These folks came to work. The first thing you notice is that there are two units; base and receiver, they even included the batteries to get up and running. Hold the phone! That’s right, this is not even a “Bluetooth” device, why is it here? This is a device that accomplishes the same as the Bluetooth units, only it operates more like a walkie-talkie closed system. As a result we felt we had to at least look at this option when looking at devices that allow remote sensing of your cooking. It is simpler in some fashions, making it a viable option for the less tech savvy, or perhaps those who are just tired of driving everything with their phone.
Both units are rubberized on the outside for an easy grip, probably even when wet. However, the directions explicitly say do not leave in the rain, neither unit is waterproof. Interestingly, they say the same about the probes. While almost all of the units tested say not safe for the dishwasher, this is one of the few to explicitly state that the probes should not be immersed. This became an issue on one unit we tested. But back to the probes. Their cable is heavier duty than most, also only 42” long, which frankly didn’t matter that much. They do make up for it with a probe that is a couple inches longer and has a heavy duty stainless base. The base is knurled for an easy grip.
Not using your phone or tablet makes this an interestingly purpose built package. It comes with two probes and it will accommodate only two probes. The base unit is very simple with a versatile clip/stand instead of a magnet. The receiving unit has many buttons, explained in the instructions.
They are fairly easy to understand, and there are a lot of them. You don’t want to lose the little book, these are not quite as simple as an app. They work though. You can program a temperature of your own determination, or use the extensive choices that are built in, along with a couple timer options. We also walked off well over 100 paces with the base inside obstructed, and never did lose the signal, supporting the manufacturer’s claim of a 300 foot range.
- Straightforward design for the task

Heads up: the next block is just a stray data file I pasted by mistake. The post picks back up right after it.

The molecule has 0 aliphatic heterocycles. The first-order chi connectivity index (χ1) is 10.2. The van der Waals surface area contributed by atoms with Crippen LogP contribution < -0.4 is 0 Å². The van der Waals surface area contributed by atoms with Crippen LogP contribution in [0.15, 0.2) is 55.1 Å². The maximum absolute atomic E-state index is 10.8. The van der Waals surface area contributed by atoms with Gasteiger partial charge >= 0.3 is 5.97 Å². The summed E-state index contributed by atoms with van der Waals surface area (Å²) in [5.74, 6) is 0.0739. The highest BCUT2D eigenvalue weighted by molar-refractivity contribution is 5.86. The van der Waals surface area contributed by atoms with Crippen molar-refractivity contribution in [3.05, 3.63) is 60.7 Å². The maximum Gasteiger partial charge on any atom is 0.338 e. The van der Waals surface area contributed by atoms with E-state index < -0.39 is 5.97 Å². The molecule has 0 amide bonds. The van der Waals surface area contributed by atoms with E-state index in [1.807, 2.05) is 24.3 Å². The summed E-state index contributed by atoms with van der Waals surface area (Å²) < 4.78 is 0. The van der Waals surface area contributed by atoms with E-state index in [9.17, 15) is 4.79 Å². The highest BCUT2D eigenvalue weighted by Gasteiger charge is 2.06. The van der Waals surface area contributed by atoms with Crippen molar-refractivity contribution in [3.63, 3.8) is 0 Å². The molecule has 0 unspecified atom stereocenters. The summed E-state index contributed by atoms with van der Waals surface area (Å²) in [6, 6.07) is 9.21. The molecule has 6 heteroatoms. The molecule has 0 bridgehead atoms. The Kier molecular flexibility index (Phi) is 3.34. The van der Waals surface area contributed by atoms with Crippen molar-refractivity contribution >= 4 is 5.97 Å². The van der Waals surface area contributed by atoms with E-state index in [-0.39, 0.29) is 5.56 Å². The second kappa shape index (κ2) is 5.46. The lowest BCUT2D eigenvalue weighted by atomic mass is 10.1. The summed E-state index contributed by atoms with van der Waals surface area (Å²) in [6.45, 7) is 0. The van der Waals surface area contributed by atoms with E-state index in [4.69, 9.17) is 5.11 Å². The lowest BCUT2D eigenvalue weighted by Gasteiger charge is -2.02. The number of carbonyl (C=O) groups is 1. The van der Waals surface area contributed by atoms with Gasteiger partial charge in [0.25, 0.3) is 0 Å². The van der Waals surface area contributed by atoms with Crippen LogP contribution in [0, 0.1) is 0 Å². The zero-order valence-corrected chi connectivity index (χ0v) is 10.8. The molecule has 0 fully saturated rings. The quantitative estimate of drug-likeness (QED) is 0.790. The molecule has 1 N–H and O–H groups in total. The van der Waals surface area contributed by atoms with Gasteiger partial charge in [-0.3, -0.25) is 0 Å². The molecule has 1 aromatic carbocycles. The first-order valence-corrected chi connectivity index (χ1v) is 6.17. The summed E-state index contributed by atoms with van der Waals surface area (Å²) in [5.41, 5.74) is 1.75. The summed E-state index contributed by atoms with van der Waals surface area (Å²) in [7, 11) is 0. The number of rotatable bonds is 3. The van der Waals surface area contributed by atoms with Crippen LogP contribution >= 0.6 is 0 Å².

- Sturdy construction, especially the probes
- Exceptional range
- Doesn’t clutter your phone with another app
- Slightly more complex than an app, less intuitive
- Base has no backlight
- Not expandable
Summary – Solid Buy
The Thermapro is built specifically to give you temperature readings and let you know them from a long distance. It is effective at that. It appears more rugged than it is perhaps, but it does the job. Not using a Bluetooth app makes it both simpler and more complex, but not daunting, although it lacks even minimal data output. With multiple buttons on the receiver it will take just a moment to get to know this product, but it’s worth it for the options it offers. We would be remiss if we didn’t mention the Smoke X4; if you like the idea of wireless without fussing with technology and you don’t mind ponying up a little cash, see our review on this RF thermometer.
Right out of the gate, we loved the presentation. We’re geeks, what can we say? It has a smart looking carry case that holds the two probes, one clip and the base unit. So if you are taking your show on the road, camping or cookouts you are set…unless you want more than 2 probes.
The probes are quality, no coloring, but a solid stainless (or chromed) base where the standard 48” cable meets the probe. They made an effort on the color coding by having two matching beads on the cable. Presumably you slide one near the probe and the other to the plug to ID the cable. The negative is that there is nothing to hold them there and they slide very easily, but we will give some points for the effort. The beads also clip into the cable spool, so you have to slide them both back to the plug when wrapping it up.
The base unit has a more solid feel to it, no magnet, but it does have an arm to stand it up at an angle. Otherwise it is the standard one button operation shared by many of these units.
The batteries seemed particularly hard to remove when the time came to change them, as in you could rip off a fingernail trying.
As another member of the gang of five, the app is a near clone of the group, so at least it delivers decent functionality, especially as one of the less expensive models we tested.
- Nice case
- Heavy duty probes with colored beads
- Solid feel to base unit